Self-esteem is the regard one has for oneself. It should be based on who you are as a person. A crucial difference exists between self-esteem and self-efficacy (the perception of one’s ability to perform a task successfully). Many athletes, particularly young athletes, find it difficult to separate the two.
It’s not unusual to hear young athletes saying….’The coach doesn’t like me’, often as a reaction to not being selected for a particular task or role. This simple phrase demonstrates the dilemma in separating the athlete from the person. It is the joint responsibility of coach, athlete and where appropriate, the athlete’s parents to develop a sound working relationship based on trust, continuous assessment and reporting.
A method of separation is to treat time spent participating in sport in the same way as an actor steps into character, by ‘creating an identity’. When training or competing, athletes assume the role of performer but on leaving the sporting arena, let go of the judgments and switch into the other part of one’s life. In the same way as a child uses role-play to enhance communication, cognitive flexibility and problem solving (Hughes 1999, Singer & Singer 2005) a young adult can derive benefits from getting into character in the sporting arena.
I once had the pleasure of meeting the late George ‘Corky’ Young the Rangers FC and Scotland captain. Standing 6’2” and weighing around 15 stones, he was once described by the politician Tam Dalyell as a ‘Bear of a man’. Young was renowned throughout his distinguished career for taking no prisoners and being ferocious in the tackle. The man I met was genial, gentle, humble and erudite. I mentioned to him that he was nothing like my expectations, to which he replied….’You were expecting to meet ‘Corky’ the footballer, he only existed between 3pm and 4.45pm on a Saturday’.
Referring back to the ‘The coach doesn’t like me’ conundrum, a coach selects according to an athlete’s ability to carry out a function, not on the non-performing aspect of an athlete’s personality. There may be aspects of an athlete’s behaviour that influence decision-making, such as in the case of say, a player who runs the risk of being sent off because of inability to control temper or an unwillingness to follow instruction, however such decisions are based on delivering the best outcome for the group or team and only refer to the sporting environment.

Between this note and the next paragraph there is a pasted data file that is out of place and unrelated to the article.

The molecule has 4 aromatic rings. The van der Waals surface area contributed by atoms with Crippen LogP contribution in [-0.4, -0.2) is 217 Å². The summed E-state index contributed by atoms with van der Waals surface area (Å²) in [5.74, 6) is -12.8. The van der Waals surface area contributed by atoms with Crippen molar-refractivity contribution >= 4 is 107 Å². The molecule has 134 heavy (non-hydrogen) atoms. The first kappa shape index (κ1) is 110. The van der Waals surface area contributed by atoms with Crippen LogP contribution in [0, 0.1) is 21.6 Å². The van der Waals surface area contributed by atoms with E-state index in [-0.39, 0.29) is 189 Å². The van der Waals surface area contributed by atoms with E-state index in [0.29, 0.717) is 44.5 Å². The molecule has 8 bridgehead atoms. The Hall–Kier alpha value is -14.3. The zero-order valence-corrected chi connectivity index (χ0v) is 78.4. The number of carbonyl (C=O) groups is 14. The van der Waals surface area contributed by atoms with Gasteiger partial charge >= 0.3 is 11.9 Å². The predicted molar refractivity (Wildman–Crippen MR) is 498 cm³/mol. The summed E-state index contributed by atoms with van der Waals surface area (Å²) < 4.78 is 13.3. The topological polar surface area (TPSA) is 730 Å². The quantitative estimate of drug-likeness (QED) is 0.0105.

I’ve had a parent say to me ‘You just don’t like my boy!’. Evidence that parents as well as young athletes find it hard to separate performance from personality. Such attitudes transfer low self-esteem to the athlete. Often the coach will explain to an athlete why he or she hasn’t been selected for a task, however too often the information is not relayed back from athlete to parent for fear of further shame.
Coaches are driven by results, not necessarily the ‘win/lose’ dichotomy but very possibly process or performance goals. Try using a Likert Scale to apply questioning relating to your sporting performance: Do I give 100% every time I compete? How does my physical fitness rate? Do I focus hard in training? Do I respect and support my team mates? Select six questions and learn where your strengths and weakness are, it will provide a self -reference for future development.
Example: Likert Scale
How is my mental preparation for competition? (1 = Poor, 6 = Excellent)
1 2 3 4 5 6
An athlete with a ‘Growth Mindset’ (see Blog 3) will separate and evaluate the personal from the performer. Having done so, a solid base is created to help identify current mindset and provide a platform to work towards achieving personal goals (e.g., get into the starting team, improve my personal best time) and improve both self-esteem and self-efficacy.